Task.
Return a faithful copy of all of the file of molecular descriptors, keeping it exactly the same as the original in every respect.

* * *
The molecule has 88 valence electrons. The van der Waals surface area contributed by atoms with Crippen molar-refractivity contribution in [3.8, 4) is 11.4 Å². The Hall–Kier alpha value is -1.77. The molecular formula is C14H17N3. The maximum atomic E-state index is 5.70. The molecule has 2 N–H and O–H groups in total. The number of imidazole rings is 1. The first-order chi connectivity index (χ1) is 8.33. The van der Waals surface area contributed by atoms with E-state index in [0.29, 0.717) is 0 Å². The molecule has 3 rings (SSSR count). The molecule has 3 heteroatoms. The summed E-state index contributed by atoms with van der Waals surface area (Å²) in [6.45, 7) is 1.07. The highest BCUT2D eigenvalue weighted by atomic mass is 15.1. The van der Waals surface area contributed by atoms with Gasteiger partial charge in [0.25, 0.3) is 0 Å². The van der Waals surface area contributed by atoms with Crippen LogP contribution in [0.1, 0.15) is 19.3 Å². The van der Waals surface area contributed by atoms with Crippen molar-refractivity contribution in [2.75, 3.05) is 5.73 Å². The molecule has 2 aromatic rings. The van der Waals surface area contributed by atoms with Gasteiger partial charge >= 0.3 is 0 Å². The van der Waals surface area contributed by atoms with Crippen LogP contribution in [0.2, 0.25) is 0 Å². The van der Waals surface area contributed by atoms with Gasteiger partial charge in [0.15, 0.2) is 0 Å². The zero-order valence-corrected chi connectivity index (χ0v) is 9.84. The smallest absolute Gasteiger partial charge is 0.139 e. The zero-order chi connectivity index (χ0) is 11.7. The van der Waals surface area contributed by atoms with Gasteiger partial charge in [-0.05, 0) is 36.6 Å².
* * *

The molecule has 88 valence electrons. The van der Waals surface area contributed by atoms with Crippen molar-refractivity contribution in [3.8, 4) is 11.4 Å². The Hall–Kier alpha value is -1.77. The molecular formula is C14H17N3. The maximum atomic E-state index is 5.70. The molecule has 2 N–H and O–H groups in total. The number of imidazole rings is 1. The first-order chi connectivity index (χ1) is 8.33. The van der Waals surface area contributed by atoms with E-state index in [0.29, 0.717) is 0 Å². The molecule has 3 rings (SSSR count). The molecule has 3 heteroatoms. The summed E-state index contributed by atoms with van der Waals surface area (Å²) in [6.45, 7) is 1.07. The highest BCUT2D eigenvalue weighted by atomic mass is 15.1. The van der Waals surface area contributed by atoms with Gasteiger partial charge in [0.25, 0.3) is 0 Å². The van der Waals surface area contributed by atoms with Crippen LogP contribution in [0.1, 0.15) is 19.3 Å². The van der Waals surface area contributed by atoms with Crippen molar-refractivity contribution in [2.75, 3.05) is 5.73 Å². The molecule has 2 aromatic rings. The van der Waals surface area contributed by atoms with Gasteiger partial charge >= 0.3 is 0 Å². The van der Waals surface area contributed by atoms with Crippen LogP contribution in [0.2, 0.25) is 0 Å². The van der Waals surface area contributed by atoms with Gasteiger partial charge in [0.15, 0.2) is 0 Å². The zero-order valence-corrected chi connectivity index (χ0v) is 9.84. The smallest absolute Gasteiger partial charge is 0.139 e. The zero-order chi connectivity index (χ0) is 11.7. The van der Waals surface area contributed by atoms with Gasteiger partial charge in [-0.05, 0) is 36.6 Å².